Lee Archer's P-51C Mustang "Ina the Macon Belle" was named after his wife. Illustration © G.Marie. Print available from Bravo Bravo Aviation.



The myth of being first to shoot down German jets

Sometimes one hears the claim that the Tuskegee airmen were the first to shoot down German jets.
American pilots shot down 60 Me 262 jets before March 24, 1945, the day on which the Tuskegee airmen claimed their first victory over German jets. While most of these pilots belonged to the 8th AF, other pilots of the 15th AF (to which the 332nd FG belonged) also scored victories over German jets before that date.

The myth that the Tuskegee airmen sank a German destroyer

The 332nd FG mission report for June 25, 1944 notes that the group sank a German destroyer in the Adriatic Sea near Trieste that day. The pilots on that mission undoubtedly believed they had sunk a German destroyer, but other records cast doubt on whether the ship actually sank and its nature.

Research indicates the ship in question was the TA-22, an ex-Italian destroyer converted to a minelayer and used by the Germans. It was not actually sunk in the attack but was so heavily damaged that it never saw further action and no longer posed a threat to Allied operations. Some sources suggest the destroyed ship was the TA-27, but this ship was sunk sixteen days earlier in another location and its destruction cannot be credited to the Tuskegee airmen.

1Lt Gwynne Peirson's P-47D Thunderbolt, which he used to permanently disable the TA-22 minelayer in June 1944. Illustration © G.Marie. Print available from Bravo Bravo Aviation.


The myth of the “great train robbery”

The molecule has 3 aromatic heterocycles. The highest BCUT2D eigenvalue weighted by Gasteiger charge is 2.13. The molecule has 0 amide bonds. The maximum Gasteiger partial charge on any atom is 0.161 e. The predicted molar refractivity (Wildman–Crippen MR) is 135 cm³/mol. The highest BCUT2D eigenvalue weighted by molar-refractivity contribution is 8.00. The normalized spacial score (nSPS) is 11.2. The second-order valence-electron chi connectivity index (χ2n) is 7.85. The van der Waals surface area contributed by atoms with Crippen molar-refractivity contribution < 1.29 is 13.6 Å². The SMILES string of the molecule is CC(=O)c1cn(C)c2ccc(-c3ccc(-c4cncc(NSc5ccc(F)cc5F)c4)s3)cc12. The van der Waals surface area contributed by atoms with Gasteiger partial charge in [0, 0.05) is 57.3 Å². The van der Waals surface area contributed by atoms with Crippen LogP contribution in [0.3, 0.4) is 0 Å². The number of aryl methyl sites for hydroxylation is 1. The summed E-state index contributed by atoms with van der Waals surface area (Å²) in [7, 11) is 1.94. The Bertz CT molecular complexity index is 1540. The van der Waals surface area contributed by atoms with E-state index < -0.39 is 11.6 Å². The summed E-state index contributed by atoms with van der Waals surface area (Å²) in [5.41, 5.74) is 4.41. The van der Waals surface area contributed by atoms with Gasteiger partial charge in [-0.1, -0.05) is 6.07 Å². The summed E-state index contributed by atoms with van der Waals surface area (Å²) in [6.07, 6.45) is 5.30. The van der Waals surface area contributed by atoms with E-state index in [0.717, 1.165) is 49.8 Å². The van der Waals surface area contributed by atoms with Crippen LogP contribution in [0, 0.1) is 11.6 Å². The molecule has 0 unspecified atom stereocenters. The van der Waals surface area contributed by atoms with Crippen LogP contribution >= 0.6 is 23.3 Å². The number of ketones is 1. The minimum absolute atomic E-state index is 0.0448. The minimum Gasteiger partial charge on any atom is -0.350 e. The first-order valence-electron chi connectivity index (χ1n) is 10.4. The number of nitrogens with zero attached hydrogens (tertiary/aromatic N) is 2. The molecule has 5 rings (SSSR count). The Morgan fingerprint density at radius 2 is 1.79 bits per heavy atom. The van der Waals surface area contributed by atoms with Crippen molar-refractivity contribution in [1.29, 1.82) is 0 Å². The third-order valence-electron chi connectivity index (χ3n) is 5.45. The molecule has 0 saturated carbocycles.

One of the popular stories about the Tuskegee airmen is sometimes nicknamed the “Great Train Robbery.” According to the story, the 332nd FG would not have been able to escort its assigned bombers all the way to Berlin on the March 24, 1945 mission without larger fuel tanks, and members of the 96th Air Service Group, which serviced the airplanes of the 332nd FG, obtained those larger fuel tanks by force from a train the day before the mission. By working all night, the crews had the P-51s equipped with the larger fuel tanks just in time for the escort mission to succeed.

Haulman believes this to be highly unlikely, and indicates no evidence of it could be found. During an interview, one of the crew chiefs of the 301st FS indicated he had no recollection of such an event, and that the larger fuel tanks were obtained through the usual logistical channel. Haulman indicates this myth might have found its origins in the fact that the tanks were delivered by train rather than the usual truck delivery.

Captain Woodrow Crockett's P-51C was named "Daisy Mae", after the character from the popular Li'l Abner comics. Illustration © G.Marie. Print available from Bravo Bravo Aviation.


The myth of superiority

Another popular story is that the members of the 332nd FG were so much better at bomber escort than the members of the other six fighter groups, that bombardment groups requested that they be escorted by the 332nd FG. According to this story, white fighter pilots, unlike the black ones, abandoned the bombers they were assigned to escort in order to chase after enemy fighters to increase their aerial victory credit scores for fame and glory.

This is a difficult assertion to prove or disprove, being hardly quantifiable by nature. However, no official documents show that the 332nd FG was specifically requested as escort by bomber groups. An examination of the mission tasking method in use at the time also shows that it did not allow for any such requests to be made.

One of the few documents that shows how satisfied bomber groups were with their escorts indicates the highest level of escort efficiency in the 15th AF seems to have been achieved before the 332nd FG was engaged in escort missions and was the consequence of strategic and tactical decisions rather than the performance of a specific unit.